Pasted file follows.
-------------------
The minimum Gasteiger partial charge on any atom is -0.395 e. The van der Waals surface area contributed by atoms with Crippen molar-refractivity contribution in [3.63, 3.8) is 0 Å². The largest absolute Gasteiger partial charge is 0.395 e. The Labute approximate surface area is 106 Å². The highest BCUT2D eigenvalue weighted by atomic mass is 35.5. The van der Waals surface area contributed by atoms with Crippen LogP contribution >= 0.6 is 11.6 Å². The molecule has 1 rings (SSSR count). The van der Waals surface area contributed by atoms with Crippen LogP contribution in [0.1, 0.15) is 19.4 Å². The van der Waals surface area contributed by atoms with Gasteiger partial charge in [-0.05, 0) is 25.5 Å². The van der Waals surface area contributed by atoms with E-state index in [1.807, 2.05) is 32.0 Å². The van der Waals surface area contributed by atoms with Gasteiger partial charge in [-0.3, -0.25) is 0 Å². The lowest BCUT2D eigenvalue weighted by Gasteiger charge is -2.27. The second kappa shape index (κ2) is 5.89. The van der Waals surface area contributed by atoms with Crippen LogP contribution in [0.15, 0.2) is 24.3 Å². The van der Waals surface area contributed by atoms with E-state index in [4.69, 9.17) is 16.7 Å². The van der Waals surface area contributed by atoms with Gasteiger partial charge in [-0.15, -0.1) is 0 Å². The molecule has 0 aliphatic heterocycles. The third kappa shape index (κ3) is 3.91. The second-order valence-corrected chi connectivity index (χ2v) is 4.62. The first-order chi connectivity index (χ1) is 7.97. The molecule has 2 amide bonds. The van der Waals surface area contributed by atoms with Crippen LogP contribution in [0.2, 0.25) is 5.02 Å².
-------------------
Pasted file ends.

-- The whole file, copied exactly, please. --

The minimum Gasteiger partial charge on any atom is -0.395 e. The van der Waals surface area contributed by atoms with Crippen molar-refractivity contribution in [3.63, 3.8) is 0 Å². The largest absolute Gasteiger partial charge is 0.395 e. The Labute approximate surface area is 106 Å². The highest BCUT2D eigenvalue weighted by atomic mass is 35.5. The van der Waals surface area contributed by atoms with Crippen LogP contribution >= 0.6 is 11.6 Å². The molecule has 1 rings (SSSR count). The van der Waals surface area contributed by atoms with Crippen LogP contribution in [0.1, 0.15) is 19.4 Å². The van der Waals surface area contributed by atoms with Gasteiger partial charge in [-0.05, 0) is 25.5 Å². The van der Waals surface area contributed by atoms with E-state index in [1.807, 2.05) is 32.0 Å². The van der Waals surface area contributed by atoms with Gasteiger partial charge in [-0.3, -0.25) is 0 Å². The lowest BCUT2D eigenvalue weighted by Gasteiger charge is -2.27. The second kappa shape index (κ2) is 5.89. The van der Waals surface area contributed by atoms with Crippen LogP contribution in [0.15, 0.2) is 24.3 Å². The van der Waals surface area contributed by atoms with E-state index in [4.69, 9.17) is 16.7 Å². The van der Waals surface area contributed by atoms with Gasteiger partial charge in [-0.15, -0.1) is 0 Å². The molecule has 0 aliphatic heterocycles. The third kappa shape index (κ3) is 3.91. The second-order valence-corrected chi connectivity index (χ2v) is 4.62. The first-order chi connectivity index (χ1) is 7.97. The molecule has 2 amide bonds. The van der Waals surface area contributed by atoms with Crippen LogP contribution in [0.2, 0.25) is 5.02 Å².